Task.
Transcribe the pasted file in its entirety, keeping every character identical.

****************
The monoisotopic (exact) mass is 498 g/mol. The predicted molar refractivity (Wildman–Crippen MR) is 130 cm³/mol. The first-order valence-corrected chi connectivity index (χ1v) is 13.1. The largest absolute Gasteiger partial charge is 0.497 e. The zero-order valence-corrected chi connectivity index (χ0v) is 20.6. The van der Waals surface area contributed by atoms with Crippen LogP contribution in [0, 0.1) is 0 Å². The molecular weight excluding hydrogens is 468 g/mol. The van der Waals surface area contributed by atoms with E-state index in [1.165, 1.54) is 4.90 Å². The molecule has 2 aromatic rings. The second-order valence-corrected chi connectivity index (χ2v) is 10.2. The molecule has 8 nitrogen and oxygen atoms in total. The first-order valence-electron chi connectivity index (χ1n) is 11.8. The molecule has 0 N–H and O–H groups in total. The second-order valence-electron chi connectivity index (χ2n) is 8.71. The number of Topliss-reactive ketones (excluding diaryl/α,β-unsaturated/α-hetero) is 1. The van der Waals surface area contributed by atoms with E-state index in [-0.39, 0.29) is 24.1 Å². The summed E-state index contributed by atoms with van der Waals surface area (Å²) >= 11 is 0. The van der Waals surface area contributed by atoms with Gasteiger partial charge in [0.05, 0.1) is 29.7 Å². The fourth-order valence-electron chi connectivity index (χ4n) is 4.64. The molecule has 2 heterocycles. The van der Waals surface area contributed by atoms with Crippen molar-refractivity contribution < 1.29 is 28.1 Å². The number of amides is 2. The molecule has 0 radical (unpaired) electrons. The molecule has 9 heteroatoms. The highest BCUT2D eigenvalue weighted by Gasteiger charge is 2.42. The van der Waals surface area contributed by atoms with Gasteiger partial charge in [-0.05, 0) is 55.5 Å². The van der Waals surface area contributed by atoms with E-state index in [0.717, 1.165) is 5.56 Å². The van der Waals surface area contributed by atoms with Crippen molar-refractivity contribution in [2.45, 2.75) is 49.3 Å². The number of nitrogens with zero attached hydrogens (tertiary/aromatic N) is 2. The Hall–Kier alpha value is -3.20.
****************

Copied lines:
The monoisotopic (exact) mass is 498 g/mol. The predicted molar refractivity (Wildman–Crippen MR) is 130 cm³/mol. The first-order valence-corrected chi connectivity index (χ1v) is 13.1. The largest absolute Gasteiger partial charge is 0.497 e. The zero-order valence-corrected chi connectivity index (χ0v) is 20.6. The van der Waals surface area contributed by atoms with Crippen LogP contribution in [0, 0.1) is 0 Å². The molecular weight excluding hydrogens is 468 g/mol. The van der Waals surface area contributed by atoms with E-state index in [1.165, 1.54) is 4.90 Å². The molecule has 2 aromatic rings. The second-order valence-corrected chi connectivity index (χ2v) is 10.2. The molecule has 8 nitrogen and oxygen atoms in total. The first-order valence-electron chi connectivity index (χ1n) is 11.8. The molecule has 0 N–H and O–H groups in total. The second-order valence-electron chi connectivity index (χ2n) is 8.71. The number of Topliss-reactive ketones (excluding diaryl/α,β-unsaturated/α-hetero) is 1. The van der Waals surface area contributed by atoms with E-state index in [-0.39, 0.29) is 24.1 Å². The summed E-state index contributed by atoms with van der Waals surface area (Å²) >= 11 is 0. The van der Waals surface area contributed by atoms with Gasteiger partial charge in [0.05, 0.1) is 29.7 Å². The fourth-order valence-electron chi connectivity index (χ4n) is 4.64. The molecule has 2 heterocycles. The van der Waals surface area contributed by atoms with Crippen molar-refractivity contribution < 1.29 is 28.1 Å². The number of amides is 2. The molecule has 0 radical (unpaired) electrons. The molecule has 9 heteroatoms. The highest BCUT2D eigenvalue weighted by Gasteiger charge is 2.42. The van der Waals surface area contributed by atoms with Gasteiger partial charge in [-0.05, 0) is 55.5 Å². The van der Waals surface area contributed by atoms with E-state index in [0.717, 1.165) is 5.56 Å². The van der Waals surface area contributed by atoms with Crippen molar-refractivity contribution in [2.45, 2.75) is 49.3 Å². The number of nitrogens with zero attached hydrogens (tertiary/aromatic N) is 2. The Hall–Kier alpha value is -3.20.